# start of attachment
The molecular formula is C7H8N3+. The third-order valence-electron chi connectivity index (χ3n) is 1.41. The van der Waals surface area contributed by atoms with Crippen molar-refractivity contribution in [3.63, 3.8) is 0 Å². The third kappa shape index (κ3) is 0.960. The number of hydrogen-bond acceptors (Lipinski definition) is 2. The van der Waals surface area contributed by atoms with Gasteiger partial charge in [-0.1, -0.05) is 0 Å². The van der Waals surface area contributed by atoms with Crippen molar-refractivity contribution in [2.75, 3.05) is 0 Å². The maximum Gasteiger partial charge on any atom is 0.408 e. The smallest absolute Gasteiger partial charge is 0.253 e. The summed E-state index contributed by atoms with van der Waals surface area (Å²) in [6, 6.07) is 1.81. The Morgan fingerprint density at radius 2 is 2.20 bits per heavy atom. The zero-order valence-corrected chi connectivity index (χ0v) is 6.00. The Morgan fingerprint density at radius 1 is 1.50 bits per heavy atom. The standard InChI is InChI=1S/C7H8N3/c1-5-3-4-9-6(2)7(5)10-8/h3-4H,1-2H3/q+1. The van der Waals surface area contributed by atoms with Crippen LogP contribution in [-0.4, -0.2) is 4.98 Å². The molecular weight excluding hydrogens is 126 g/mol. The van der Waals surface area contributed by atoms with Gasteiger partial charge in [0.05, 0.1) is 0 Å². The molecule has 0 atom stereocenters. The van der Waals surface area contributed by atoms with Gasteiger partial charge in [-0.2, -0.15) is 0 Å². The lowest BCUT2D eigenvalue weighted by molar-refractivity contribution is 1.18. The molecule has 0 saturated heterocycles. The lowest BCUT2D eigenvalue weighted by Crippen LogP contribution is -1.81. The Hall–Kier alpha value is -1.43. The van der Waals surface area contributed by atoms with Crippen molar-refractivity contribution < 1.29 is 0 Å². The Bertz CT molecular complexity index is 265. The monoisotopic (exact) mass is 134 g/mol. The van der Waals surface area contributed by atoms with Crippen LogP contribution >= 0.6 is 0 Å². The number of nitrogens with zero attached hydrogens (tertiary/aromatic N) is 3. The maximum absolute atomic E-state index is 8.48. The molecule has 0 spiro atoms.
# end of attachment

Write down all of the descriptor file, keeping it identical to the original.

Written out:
The molecular formula is C7H8N3+. The third-order valence-electron chi connectivity index (χ3n) is 1.41. The van der Waals surface area contributed by atoms with Crippen molar-refractivity contribution in [3.63, 3.8) is 0 Å². The third kappa shape index (κ3) is 0.960. The number of hydrogen-bond acceptors (Lipinski definition) is 2. The van der Waals surface area contributed by atoms with Gasteiger partial charge in [-0.1, -0.05) is 0 Å². The van der Waals surface area contributed by atoms with Crippen molar-refractivity contribution in [2.75, 3.05) is 0 Å². The maximum Gasteiger partial charge on any atom is 0.408 e. The smallest absolute Gasteiger partial charge is 0.253 e. The summed E-state index contributed by atoms with van der Waals surface area (Å²) in [6, 6.07) is 1.81. The Morgan fingerprint density at radius 2 is 2.20 bits per heavy atom. The zero-order valence-corrected chi connectivity index (χ0v) is 6.00. The Morgan fingerprint density at radius 1 is 1.50 bits per heavy atom. The standard InChI is InChI=1S/C7H8N3/c1-5-3-4-9-6(2)7(5)10-8/h3-4H,1-2H3/q+1. The van der Waals surface area contributed by atoms with Crippen LogP contribution in [-0.4, -0.2) is 4.98 Å². The molecular weight excluding hydrogens is 126 g/mol. The van der Waals surface area contributed by atoms with Gasteiger partial charge in [0.05, 0.1) is 0 Å². The molecule has 0 atom stereocenters. The van der Waals surface area contributed by atoms with Gasteiger partial charge in [-0.2, -0.15) is 0 Å². The lowest BCUT2D eigenvalue weighted by molar-refractivity contribution is 1.18. The molecule has 0 saturated heterocycles. The lowest BCUT2D eigenvalue weighted by Crippen LogP contribution is -1.81. The Hall–Kier alpha value is -1.43. The van der Waals surface area contributed by atoms with Crippen molar-refractivity contribution < 1.29 is 0 Å². The Bertz CT molecular complexity index is 265. The monoisotopic (exact) mass is 134 g/mol. The van der Waals surface area contributed by atoms with Crippen LogP contribution >= 0.6 is 0 Å². The number of nitrogens with zero attached hydrogens (tertiary/aromatic N) is 3. The maximum absolute atomic E-state index is 8.48. The molecule has 0 spiro atoms.